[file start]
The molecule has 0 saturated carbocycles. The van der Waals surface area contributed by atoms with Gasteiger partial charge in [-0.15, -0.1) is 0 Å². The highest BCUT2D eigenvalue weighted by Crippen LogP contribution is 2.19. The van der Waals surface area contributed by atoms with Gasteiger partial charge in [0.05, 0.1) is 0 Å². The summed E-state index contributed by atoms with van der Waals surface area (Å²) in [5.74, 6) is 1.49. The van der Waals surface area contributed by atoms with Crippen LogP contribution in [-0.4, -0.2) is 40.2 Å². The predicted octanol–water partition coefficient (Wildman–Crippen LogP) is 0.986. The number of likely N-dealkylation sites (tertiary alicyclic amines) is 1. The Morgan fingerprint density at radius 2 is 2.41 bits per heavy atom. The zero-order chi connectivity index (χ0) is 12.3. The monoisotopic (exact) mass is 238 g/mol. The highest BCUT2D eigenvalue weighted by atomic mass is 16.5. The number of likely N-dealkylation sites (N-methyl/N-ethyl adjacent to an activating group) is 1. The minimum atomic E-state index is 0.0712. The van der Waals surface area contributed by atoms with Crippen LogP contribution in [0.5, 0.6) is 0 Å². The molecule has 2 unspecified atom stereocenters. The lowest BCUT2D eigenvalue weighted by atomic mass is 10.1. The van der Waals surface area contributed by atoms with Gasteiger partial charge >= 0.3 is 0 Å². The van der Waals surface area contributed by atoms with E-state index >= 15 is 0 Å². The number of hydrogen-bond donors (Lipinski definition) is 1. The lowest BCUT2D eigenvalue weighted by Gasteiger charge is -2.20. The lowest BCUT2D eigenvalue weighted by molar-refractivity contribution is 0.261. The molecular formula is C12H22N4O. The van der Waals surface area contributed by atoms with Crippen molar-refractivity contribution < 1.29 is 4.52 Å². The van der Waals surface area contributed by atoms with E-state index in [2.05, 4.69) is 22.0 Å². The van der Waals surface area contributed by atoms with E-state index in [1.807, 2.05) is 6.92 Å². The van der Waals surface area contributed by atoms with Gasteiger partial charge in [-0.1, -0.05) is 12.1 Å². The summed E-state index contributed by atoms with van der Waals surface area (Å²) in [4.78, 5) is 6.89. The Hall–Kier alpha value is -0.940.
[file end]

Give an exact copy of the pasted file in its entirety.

The molecule has 0 saturated carbocycles. The van der Waals surface area contributed by atoms with Gasteiger partial charge in [-0.15, -0.1) is 0 Å². The highest BCUT2D eigenvalue weighted by Crippen LogP contribution is 2.19. The van der Waals surface area contributed by atoms with Gasteiger partial charge in [0.05, 0.1) is 0 Å². The summed E-state index contributed by atoms with van der Waals surface area (Å²) in [5.74, 6) is 1.49. The van der Waals surface area contributed by atoms with Crippen LogP contribution in [-0.4, -0.2) is 40.2 Å². The predicted octanol–water partition coefficient (Wildman–Crippen LogP) is 0.986. The number of likely N-dealkylation sites (tertiary alicyclic amines) is 1. The Morgan fingerprint density at radius 2 is 2.41 bits per heavy atom. The zero-order chi connectivity index (χ0) is 12.3. The monoisotopic (exact) mass is 238 g/mol. The highest BCUT2D eigenvalue weighted by atomic mass is 16.5. The number of likely N-dealkylation sites (N-methyl/N-ethyl adjacent to an activating group) is 1. The minimum atomic E-state index is 0.0712. The van der Waals surface area contributed by atoms with Crippen LogP contribution in [0.5, 0.6) is 0 Å². The molecule has 2 unspecified atom stereocenters. The lowest BCUT2D eigenvalue weighted by atomic mass is 10.1. The van der Waals surface area contributed by atoms with Gasteiger partial charge >= 0.3 is 0 Å². The van der Waals surface area contributed by atoms with E-state index >= 15 is 0 Å². The number of hydrogen-bond donors (Lipinski definition) is 1. The lowest BCUT2D eigenvalue weighted by Gasteiger charge is -2.20. The lowest BCUT2D eigenvalue weighted by molar-refractivity contribution is 0.261. The molecular formula is C12H22N4O. The van der Waals surface area contributed by atoms with Crippen molar-refractivity contribution < 1.29 is 4.52 Å². The van der Waals surface area contributed by atoms with E-state index in [2.05, 4.69) is 22.0 Å². The van der Waals surface area contributed by atoms with E-state index in [1.807, 2.05) is 6.92 Å². The van der Waals surface area contributed by atoms with Gasteiger partial charge in [-0.1, -0.05) is 12.1 Å². The summed E-state index contributed by atoms with van der Waals surface area (Å²) in [4.78, 5) is 6.89. The Hall–Kier alpha value is -0.940.